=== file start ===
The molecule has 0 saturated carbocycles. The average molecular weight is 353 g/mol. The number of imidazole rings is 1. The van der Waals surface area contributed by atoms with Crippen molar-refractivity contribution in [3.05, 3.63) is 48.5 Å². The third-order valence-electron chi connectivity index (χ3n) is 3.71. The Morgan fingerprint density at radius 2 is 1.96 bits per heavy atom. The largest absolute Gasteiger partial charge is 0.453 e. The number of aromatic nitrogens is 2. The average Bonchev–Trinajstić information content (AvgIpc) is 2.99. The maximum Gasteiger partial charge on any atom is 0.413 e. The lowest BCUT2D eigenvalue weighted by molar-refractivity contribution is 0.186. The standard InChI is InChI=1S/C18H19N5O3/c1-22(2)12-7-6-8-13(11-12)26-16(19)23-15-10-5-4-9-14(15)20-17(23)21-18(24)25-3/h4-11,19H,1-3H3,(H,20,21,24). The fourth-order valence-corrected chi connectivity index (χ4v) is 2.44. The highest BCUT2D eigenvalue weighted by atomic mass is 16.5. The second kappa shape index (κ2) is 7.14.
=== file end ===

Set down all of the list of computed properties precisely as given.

The molecule has 0 saturated carbocycles. The average molecular weight is 353 g/mol. The number of imidazole rings is 1. The van der Waals surface area contributed by atoms with Crippen molar-refractivity contribution in [3.05, 3.63) is 48.5 Å². The third-order valence-electron chi connectivity index (χ3n) is 3.71. The Morgan fingerprint density at radius 2 is 1.96 bits per heavy atom. The largest absolute Gasteiger partial charge is 0.453 e. The number of aromatic nitrogens is 2. The average Bonchev–Trinajstić information content (AvgIpc) is 2.99. The maximum Gasteiger partial charge on any atom is 0.413 e. The lowest BCUT2D eigenvalue weighted by molar-refractivity contribution is 0.186. The standard InChI is InChI=1S/C18H19N5O3/c1-22(2)12-7-6-8-13(11-12)26-16(19)23-15-10-5-4-9-14(15)20-17(23)21-18(24)25-3/h4-11,19H,1-3H3,(H,20,21,24). The fourth-order valence-corrected chi connectivity index (χ4v) is 2.44. The highest BCUT2D eigenvalue weighted by atomic mass is 16.5. The second kappa shape index (κ2) is 7.14.